I think we all know that our public ministry will never be any better than our private relationship with Jesus. At least we say we know that, but sometimes the way we fail to care for our own souls would indicate that we believe ourselves to be some kind of special exception to that rule. Seems like we spend more time and energy on our public ministry than we do on our private selves. The stuff that shows gets our attention and, too often, we neglect our inner selves, that part of us that isn’t immediately visible.
In his book, The Life God Blesses, Gordan McDonald told a parable involving two men who each decided to build a sailboat. The first man built a boat with all of the bells and whistles; colorful sails, teakwood deck and brass railings. His boat was a sight to behold but, much to the chagrin of the old sailors who were watching him build, he neglected the keel and paid little attention to things like weight and ballast…the parts of the boat that were below the waterline. He christened his beautiful boat, the Personna, and set out on its maiden voyage. A few miles from shore a sudden storm came out of nowhere, engulfed the Personna, and the boat and its foolish builder were never seen again.
The second builder went about things differently. His boat wasn’t nearly as beautiful to behold, but he paid special attention to the keel, the hull and he made sure that he had the right amount of ballast. In other words, he didn’t neglect the parts of the boat that would be below the waterline. He christened his boat the Christos and set sail on its maiden voyage. He also was set upon by a sudden storm just a few miles from shore, but unlike the Personna, the Christos had adequate weight below the waterline, so she was able to face the best that the storm had to offer. And not only did the Christos and her builder survive the storm, they were able to rescue others who hadn’t built so well.
In John Wesley’s Holy Clubs (we would call them small groups), the first question asked was, “How is it with your soul?” Good question. Are you taking care of the stuff below the waterline? How is it with your soul?
25 Jesus called them (the disciples) together and said, “You know that the rulers of the Gentiles lord it over them, and their high officials exercise authority over them. 26 Not so with you. Instead, whoever wants to become great among you must be your servant, 27 and whoever wants to be first must be your slave--28 just as the Son of Man did not come to be served, but to serve, and to give his life as a ransom for many.” --Matthew 20:25-28 (NIV)
Those verses contain Jesus’ response to the indignation of the disciples after James’ and John’s mother asked if He would place one of her sons on his right and the other on his left when He established his kingdom. There were at least a couple of things wrong with that request. First, it was a request for power: James, John and their mother still didn’t understand what kind of kingdom Jesus was establishing. To them, leadership was about power when Jesus was trying to teach and model servant leadership. Secondly, it’s so wrong to have your mother ask your boss to give you a promotion!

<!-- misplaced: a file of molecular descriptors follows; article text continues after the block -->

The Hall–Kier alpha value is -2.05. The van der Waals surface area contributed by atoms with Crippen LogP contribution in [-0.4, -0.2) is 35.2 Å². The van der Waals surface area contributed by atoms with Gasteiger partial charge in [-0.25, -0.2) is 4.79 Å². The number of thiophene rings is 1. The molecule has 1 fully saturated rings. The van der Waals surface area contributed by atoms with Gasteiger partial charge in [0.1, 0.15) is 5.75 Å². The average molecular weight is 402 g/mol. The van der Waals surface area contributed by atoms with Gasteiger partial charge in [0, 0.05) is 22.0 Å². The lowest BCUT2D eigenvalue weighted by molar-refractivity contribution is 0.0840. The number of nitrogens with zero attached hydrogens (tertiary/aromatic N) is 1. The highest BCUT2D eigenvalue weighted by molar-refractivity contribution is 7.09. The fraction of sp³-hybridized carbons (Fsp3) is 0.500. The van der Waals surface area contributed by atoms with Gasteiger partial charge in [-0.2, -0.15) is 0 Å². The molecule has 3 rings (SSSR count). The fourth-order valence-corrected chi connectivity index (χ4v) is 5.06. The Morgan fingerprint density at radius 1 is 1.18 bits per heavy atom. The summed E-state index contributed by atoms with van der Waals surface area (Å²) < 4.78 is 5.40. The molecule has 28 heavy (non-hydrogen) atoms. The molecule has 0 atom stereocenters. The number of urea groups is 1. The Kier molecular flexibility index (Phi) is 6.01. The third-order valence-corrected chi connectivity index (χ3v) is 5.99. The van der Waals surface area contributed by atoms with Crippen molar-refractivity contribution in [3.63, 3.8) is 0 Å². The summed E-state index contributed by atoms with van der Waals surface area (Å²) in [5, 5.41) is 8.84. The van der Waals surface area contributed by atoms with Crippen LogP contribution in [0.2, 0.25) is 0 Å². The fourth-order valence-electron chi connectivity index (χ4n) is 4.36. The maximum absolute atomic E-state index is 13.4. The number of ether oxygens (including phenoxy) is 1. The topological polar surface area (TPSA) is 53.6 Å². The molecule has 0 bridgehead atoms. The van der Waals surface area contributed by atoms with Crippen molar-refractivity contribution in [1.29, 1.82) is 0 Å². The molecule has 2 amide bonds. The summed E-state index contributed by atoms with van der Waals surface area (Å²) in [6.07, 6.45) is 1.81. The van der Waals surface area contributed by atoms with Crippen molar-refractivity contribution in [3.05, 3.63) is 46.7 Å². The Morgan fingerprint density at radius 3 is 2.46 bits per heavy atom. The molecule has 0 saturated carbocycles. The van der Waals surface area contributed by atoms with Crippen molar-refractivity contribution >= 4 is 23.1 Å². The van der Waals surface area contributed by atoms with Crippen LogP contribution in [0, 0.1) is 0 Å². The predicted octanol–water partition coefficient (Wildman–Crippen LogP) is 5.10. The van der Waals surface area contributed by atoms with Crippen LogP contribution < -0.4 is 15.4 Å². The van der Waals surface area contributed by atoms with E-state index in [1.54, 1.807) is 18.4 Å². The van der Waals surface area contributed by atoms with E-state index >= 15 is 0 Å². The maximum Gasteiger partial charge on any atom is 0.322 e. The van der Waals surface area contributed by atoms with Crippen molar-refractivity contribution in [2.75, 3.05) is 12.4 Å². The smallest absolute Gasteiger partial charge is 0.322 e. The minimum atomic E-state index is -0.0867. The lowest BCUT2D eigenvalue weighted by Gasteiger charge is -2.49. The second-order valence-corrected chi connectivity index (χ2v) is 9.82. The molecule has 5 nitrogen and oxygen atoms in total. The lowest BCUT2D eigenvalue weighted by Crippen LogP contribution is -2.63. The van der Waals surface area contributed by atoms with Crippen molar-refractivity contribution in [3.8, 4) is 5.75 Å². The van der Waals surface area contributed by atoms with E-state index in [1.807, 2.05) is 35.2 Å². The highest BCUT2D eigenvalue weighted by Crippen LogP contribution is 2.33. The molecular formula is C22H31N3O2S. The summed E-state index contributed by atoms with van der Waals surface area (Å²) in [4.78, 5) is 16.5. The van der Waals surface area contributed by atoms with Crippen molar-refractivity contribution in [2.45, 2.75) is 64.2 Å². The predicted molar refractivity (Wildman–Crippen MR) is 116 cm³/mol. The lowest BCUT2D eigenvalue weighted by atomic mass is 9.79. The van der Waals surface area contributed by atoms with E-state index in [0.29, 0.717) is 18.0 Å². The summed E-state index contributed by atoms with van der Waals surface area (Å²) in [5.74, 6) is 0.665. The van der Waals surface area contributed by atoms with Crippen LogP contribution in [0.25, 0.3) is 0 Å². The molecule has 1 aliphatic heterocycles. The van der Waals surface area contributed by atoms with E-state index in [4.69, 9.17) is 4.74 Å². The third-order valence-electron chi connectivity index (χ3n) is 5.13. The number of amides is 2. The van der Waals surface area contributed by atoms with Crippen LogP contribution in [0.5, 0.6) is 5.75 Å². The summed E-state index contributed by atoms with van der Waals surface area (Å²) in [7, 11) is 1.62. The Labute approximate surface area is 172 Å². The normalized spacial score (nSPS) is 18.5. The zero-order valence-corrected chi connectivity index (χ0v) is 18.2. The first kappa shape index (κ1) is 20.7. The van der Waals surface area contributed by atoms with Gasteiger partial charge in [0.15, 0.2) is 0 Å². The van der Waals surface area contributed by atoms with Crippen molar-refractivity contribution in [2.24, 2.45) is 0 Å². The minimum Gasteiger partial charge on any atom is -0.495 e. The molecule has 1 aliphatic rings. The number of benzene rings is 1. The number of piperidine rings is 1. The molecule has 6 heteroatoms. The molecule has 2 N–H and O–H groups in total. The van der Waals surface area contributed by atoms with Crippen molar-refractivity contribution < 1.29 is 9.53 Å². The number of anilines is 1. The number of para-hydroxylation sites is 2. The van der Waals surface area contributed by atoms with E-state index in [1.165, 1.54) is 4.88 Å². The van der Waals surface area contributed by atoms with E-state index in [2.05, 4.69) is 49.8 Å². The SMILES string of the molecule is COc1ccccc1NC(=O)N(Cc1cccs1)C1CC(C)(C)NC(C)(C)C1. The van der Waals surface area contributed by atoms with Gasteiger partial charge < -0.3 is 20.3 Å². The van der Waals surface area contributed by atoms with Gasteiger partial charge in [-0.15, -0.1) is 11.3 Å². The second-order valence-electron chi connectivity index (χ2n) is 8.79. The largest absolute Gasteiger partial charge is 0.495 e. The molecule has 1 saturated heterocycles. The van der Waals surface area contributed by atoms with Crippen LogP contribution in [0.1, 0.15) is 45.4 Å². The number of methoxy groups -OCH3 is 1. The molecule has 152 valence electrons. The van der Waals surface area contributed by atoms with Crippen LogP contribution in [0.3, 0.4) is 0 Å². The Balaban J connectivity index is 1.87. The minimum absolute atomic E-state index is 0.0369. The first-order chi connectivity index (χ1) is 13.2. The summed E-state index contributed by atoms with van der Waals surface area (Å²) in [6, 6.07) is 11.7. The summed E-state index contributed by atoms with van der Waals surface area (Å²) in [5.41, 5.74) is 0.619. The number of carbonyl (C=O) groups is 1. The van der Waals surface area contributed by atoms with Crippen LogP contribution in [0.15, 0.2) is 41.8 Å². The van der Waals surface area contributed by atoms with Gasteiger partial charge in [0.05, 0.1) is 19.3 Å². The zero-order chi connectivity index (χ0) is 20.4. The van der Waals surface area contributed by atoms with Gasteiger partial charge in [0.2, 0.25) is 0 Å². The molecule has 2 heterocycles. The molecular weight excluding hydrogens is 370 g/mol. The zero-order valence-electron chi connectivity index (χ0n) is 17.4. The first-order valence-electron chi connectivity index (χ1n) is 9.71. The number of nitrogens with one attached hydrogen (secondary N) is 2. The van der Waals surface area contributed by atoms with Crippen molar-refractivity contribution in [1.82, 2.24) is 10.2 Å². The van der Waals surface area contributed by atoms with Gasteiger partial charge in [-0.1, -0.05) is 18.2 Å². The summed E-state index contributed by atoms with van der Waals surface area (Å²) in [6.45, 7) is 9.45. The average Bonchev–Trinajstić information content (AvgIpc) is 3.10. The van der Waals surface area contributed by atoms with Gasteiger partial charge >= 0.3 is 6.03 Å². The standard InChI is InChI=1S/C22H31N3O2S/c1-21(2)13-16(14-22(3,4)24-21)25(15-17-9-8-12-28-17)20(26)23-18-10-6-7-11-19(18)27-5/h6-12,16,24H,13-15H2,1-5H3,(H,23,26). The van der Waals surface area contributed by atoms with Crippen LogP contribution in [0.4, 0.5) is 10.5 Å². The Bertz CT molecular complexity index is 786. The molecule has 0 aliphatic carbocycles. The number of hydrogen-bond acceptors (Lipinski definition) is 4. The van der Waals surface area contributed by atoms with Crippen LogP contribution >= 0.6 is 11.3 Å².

Servant leadership. We talk about it all the time, but even in Christian circles we emphasize the leadership part and play down the servanthood part. I think, perhaps, we have the order of importance reversed. Perhaps we should focus on becoming a servant before we worry about developing our leadership skills.
Servanthood is a better test of our character than leadership and everything hinges on character. Warren Buffet said, “In looking for people to hire, you look for three qualities: integrity (another word for character) intelligence, and energy. And if they don’t have the first, the other two will kill you.”
We should all remember the words of Oswald Chambers: “All throughout history God has chosen and used nobodies, because their unusual dependence on Him makes possible the unique display of his power and grace. He chooses to use somebodies only when they renounce dependence on their natural abilities and resources.”
In other words, God uses servant leaders.
In my Bible reading this summer I have been going through some of the Old Testament historical books. Recently, a sentence from II Kings gripped me and hasn’t let me go.
You can read the whole story in II Kings 20:12-19, but here is the gist of it. Hezekiah, one of the few good kings that Judah had, became ill and the king of Babylon sent messengers to wish him well. Hezekiah not only welcomed the messengers, he showed them all of the riches that were in his storehouse, which is kind of like giving bank robbers a tour of the bank vault and letting them see how much money is there.
After the representatives from Babylon left, the prophet Isaiah came to ask about the visit. When he found out that Hezekiah had shown them all the riches of Judah, he predicted that because of Hezekiah’s foolishness Babylon was going to invade Judah and take everything.
Now, here’s the part of the story that haunts me. Here is Hezekiah’s response after he heard Isaiah’s prophecy: “The word of the LORD you have spoken is good,” Hezekiah replied. For he thought, “Will there not be peace and security in my lifetime?”
Did you catch that? As long as things held together during his lifetime, he was okay with it. In short, he cared about his own survival more than he cared about the longevity and legacy of his kingdom.
Don’t be too quick to judge Hezekiah; the temptation to care more about survival than legacy sneaks up on a lot of leaders, especially as we are running that last few laps in our leadership race. I suppose I’m more aware of that temptation now that I’ve been in ministry 40+ years and am approaching retirement age. It would be easy to avoid the hard decisions and coast. I might be leaving problems for those who follow me, but as long as there is “peace and security in my lifetime” then I’m okay with it, right?
Not only do leaders succumb to the survival temptation, entire churches do as well. We may be avoiding the risky decisions that will build a strong legacy for the generations that follow, but as long as the folks who are presently in the church are happy, it’s okay. After all, these are the folks who pay the bills, right?
So I’ve been thinking a bit about the differences between a legacy leader and a survival leader. This is certainly not an exhaustive list, but here are some qualities I’ve seen in the legacy leaders I’ve known: